Lauren Richter entered the graduate program in Sociology at Northeastern University in 2013, and is a member of the Social Science Environmental Health Research Institute. Prior to pursuing her Ph.D. she worked at the Center on Race, Poverty & the Environment in California. She received her M.A. in Sociology from Washington State University, and B.A. in Sociology from Connecticut College. She is a member of the Boston-based environmental justice group Alternatives for Community and Environment.

Ron Sandler
Associate Professor, Department of Philosophy
Director, Ethics Institute
Northeastern University
371 Holmes Hall
Boston, MA 02115-5000
Tel: (617) 373-3619
Fax: (617) 373-4359
r.sandler@neu.edu

Ronald Sandler is an associate professor of philosophy in the Department of Philosophy and Religion, a researcher in the Nanotechnology and Society Research Group, and a research associate in the Environmental Justice Research Collaborative at Northeastern University. His primary areas of research are environmental ethics, ethics and technology, ethical theory, and Spinoza.
Sandler has taught courses on subjects ranging from philosophy of religion to ethics after Darwin and from contemporary moral issues to history of philosophy. He has received Northeastern University’s Excellence in Teaching Award.

Dvera Saxton
Postdoctoral Research Associate
Northeastern University
d.saxton@neu.edu

Dvera Saxton completed her Ph.D. in anthropology at American University. Her dissertation, entitled Layered Disparities, Layered Vulnerabilities: Farmworker Health and Agricultural Corporate Power On and Off the Farm is based off of two years of ethnographic field research in the Pájaro and Salinas Valleys of California’s Central Coast. Through engaged explorations of farmworkers’ experiences with the workers’ compensation system, pesticide policies and practices, state and non-profit social services, and the development of agribusiness-sponsored corporate social responsibility and philanthropy programs, she documents how many of the policies and practices proposed as solutions to farmworker health actually perpetuate vulnerabilities and social and environmental suffering. During her research, Dvera mobilized a combination of methodological approaches, developing strong rapport with farmworker families and actively participating in the campaign against the toxic soil fumigant pesticide methyl iodide. She plans to continue her research and organizing around farmworkers’ knowledge of and experiences with toxic pesticides and work-related injuries within the context of transnational agricultural migration. She would also like develop curriculum and trainings for different audiences that foster trans-worker solidarity as well as alternative, non-capitalist strategies to redress shared social and environmental harms in different communities.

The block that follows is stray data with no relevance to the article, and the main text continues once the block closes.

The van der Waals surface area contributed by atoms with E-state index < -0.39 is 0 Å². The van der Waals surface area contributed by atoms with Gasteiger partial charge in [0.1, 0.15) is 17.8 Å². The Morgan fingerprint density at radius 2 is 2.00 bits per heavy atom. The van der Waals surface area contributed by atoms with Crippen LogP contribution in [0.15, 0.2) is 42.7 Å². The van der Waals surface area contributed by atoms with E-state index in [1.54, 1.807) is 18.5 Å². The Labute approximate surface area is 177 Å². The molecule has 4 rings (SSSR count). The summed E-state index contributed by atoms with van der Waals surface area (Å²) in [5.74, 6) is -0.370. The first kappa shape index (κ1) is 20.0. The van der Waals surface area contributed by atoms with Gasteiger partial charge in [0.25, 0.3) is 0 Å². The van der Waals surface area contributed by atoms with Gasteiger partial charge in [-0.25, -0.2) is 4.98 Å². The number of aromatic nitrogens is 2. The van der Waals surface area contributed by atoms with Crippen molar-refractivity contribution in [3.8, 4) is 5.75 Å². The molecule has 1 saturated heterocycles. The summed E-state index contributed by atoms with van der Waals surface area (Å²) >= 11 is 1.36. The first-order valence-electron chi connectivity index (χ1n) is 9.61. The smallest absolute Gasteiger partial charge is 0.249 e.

Laura Senier
Postdoctoral Research Associate
Social Science Environmental Health Research Institute
Northeastern University
senier@wisc.edu

Laura Senier holds a joint appointment as Assistant Professor in Sociology and Anthropology and in Health Sciences. She holds an MPH in epidemiology from the BU School of Public Health and a PhD in Sociology from Brown University. Her research interests include the sociology of medicine and public health, community environmental health, and environmental justice. Her dissertation was funded by a fellowship from the Robert & Patricia Switzer Foundation. Her current research focuses on barriers in research translation, or the migration of basic discoveries to clinical and public health applications. She is currently exploring this problem in an NIH-funded grant to study how state health agencies are modernizing their genetics programs.

Sara Shostak
Department of Sociology
Brandeis University, MS 071
Waltham, MA 02454-9110
Phone: 781-736-2213
Fax: 781-736-2653
Email: sshostak@brandeis.edu

Sara Shostak is an Associate Professor of Sociology at Brandeis University, where she directs the Health: Science, Society, and Policy program. She completed her Ph.D. in sociology at University of California San Francisco; she also holds a M.P.H. from University of California, Los Angeles. Shostak’s research centers on the relationships between scientific knowledge, social organization, and individual and group subjectivity. To date, she has been focused especially on the social, ethical, and political dimensions of genetics/genomics in the context of population health. Shostak was an associate editor of a special issue of the American Journal of Sociology on “Genetics & Social Structure.” She is the author of articles in the AJS, Social Science & Medicine, Social Psychology Quarterly, Social Studies of Science, Sociology of Health and Illness, and the Annual Review of Sociology, among other venues. Her first book, Exposed Science: Genes, the Environment, and the Politics of Population Health was published by the University of California Press (2013).